Castilla: I believe the number one thing I have done is to show interest and willingness to learn. Connecting with those in my community from which I could learn from was vital to me. I believe if you do your best to study and build your skillsets, the next step is to ask advice and guidance from those in the field. I did this through work, school and as a student member of the South Florida Chapter of HIMSS. I have often received great advice by simply asking, listening and putting into practice.
Kalungi: In my position as an intern with a company that executes polymerase chain reactions (PCR) on cancer tumor specimens and constructs heat maps to disclose the heterogeneity of cancer cells, I have built a program that I named "The PCR Data Analysis Program," which is currently being used by the company to analyze PCR data. This program has lowered the time and energy invested in analyzing PCR data by over 80%, according to my supervisor. Using these similar techniques and more, I am positive I will build more programs to analyze electronic medical record data, a capacity that will set me up for multitudinous employment opportunities in the field of healthcare information technology.
Snyder: I think being a student allows for the opportunity to gain a wide range of experiences. As a student, I’ve been able to work on projects in hospitals, public health departments and international settings. I hope that this diversity of experiences will bring me a good perspective and breadth of knowledge in the workforce. Also, concentrating on skill-based coursework while pursuing my degree has broadened my toolset for my career.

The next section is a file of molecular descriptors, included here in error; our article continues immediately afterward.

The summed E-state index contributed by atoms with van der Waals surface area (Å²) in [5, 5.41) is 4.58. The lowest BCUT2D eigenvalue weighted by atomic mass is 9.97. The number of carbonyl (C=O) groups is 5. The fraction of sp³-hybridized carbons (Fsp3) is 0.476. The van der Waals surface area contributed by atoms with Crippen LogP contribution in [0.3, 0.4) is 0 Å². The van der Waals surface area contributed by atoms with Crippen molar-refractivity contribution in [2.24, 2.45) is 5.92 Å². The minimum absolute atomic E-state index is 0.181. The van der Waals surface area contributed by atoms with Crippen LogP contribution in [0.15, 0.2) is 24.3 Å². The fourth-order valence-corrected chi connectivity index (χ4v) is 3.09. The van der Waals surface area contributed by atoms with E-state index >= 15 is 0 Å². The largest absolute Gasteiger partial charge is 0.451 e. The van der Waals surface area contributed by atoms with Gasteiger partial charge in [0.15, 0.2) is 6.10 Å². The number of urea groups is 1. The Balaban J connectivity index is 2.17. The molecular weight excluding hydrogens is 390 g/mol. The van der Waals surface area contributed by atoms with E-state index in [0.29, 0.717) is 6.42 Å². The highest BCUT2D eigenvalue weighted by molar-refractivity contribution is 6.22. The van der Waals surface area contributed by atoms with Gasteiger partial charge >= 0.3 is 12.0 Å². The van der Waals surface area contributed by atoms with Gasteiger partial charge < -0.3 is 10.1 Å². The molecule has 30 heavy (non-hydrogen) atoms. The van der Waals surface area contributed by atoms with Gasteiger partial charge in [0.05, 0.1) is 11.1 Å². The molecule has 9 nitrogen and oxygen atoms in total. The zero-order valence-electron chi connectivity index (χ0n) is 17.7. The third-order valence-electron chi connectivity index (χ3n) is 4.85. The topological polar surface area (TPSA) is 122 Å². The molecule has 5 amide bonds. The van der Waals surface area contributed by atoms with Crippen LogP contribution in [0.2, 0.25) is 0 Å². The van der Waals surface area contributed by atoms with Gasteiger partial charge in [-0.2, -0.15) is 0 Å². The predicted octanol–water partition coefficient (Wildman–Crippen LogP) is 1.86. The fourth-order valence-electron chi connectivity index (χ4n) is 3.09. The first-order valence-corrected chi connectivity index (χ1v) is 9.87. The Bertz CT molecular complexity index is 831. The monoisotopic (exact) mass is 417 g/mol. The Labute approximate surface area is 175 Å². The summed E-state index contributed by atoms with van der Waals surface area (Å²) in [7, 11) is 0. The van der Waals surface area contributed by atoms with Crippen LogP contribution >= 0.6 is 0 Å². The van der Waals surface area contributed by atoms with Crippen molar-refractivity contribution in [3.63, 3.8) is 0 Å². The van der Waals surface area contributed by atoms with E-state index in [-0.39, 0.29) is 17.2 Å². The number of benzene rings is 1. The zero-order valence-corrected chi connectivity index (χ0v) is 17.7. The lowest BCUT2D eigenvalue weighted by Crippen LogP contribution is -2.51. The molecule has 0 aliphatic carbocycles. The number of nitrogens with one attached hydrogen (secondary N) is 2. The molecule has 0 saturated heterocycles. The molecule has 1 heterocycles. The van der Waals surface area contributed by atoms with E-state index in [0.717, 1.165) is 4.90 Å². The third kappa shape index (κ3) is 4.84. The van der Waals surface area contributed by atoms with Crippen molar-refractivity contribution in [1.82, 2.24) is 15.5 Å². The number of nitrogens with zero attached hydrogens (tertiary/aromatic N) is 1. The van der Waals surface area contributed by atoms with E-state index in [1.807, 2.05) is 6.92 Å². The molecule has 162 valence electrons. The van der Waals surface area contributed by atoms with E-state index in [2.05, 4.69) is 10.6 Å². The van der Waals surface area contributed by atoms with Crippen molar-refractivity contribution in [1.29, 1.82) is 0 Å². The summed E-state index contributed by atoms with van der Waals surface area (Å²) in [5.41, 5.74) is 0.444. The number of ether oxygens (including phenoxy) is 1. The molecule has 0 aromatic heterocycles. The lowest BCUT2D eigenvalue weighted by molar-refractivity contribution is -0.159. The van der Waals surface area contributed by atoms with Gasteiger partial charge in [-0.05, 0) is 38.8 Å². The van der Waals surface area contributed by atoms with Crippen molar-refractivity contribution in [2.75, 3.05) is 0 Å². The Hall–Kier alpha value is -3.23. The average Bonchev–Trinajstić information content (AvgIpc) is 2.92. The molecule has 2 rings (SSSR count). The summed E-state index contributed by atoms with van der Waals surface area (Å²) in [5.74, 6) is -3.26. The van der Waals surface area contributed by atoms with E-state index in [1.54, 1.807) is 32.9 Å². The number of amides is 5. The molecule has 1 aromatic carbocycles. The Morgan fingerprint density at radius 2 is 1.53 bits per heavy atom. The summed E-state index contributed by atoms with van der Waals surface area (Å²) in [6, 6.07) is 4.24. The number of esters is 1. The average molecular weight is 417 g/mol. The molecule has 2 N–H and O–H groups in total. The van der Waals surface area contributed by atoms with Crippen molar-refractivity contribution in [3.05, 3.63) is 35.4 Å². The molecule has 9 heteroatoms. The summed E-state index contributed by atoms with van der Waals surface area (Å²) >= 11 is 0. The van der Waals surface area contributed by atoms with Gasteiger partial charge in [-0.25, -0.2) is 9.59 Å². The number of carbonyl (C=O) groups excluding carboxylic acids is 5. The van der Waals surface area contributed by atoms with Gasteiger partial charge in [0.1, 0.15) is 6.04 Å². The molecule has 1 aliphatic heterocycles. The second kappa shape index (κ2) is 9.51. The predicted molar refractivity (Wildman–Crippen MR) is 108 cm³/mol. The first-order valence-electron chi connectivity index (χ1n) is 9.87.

Castilla: I was so honored to have received this scholarship. I believe it shows that I’m very interested in the field of healthcare information technology and also that I am willing to go the extra step to learn and keep developing professionally. The field of healthcare is constantly evolving and it is important to remain curious. I believe this is a valuable skillset for any employer.
One of the benefits of receiving the scholarship was being able to attend the HIMSS Global Conference. It was great to be able to have a well-informed discussion with others in the field about the technologies that are transforming healthcare.
Kalungi: Receiving the Arizona Chapter of HIMSS Scholarship opened doors for me to be part of HIMSS and participate in the Arizona Chapter of HIMSS events, as well as the HIMSS Global Conference. At these social gatherings, I have had an opportunity to meet and build strong networks with potential employers and have received remarkable advice on how to build strong skills that will set me up for many employment opportunities in healthcare information and technology.
Snyder: It has been great for networking and getting to know other professionals – both from attending the HIMSS Global Conference and meeting the other scholarship winners. Further, the scholarship has allowed me to access some software for my research and enroll in other technical skill building courses. I am so grateful for the generosity of the HIMSS community and the opportunities that this scholarship has provided.
The views and opinions expressed in this blog or by commenters are those of the author and do not necessarily reflect the official policy or position of HIMSS or its affiliates.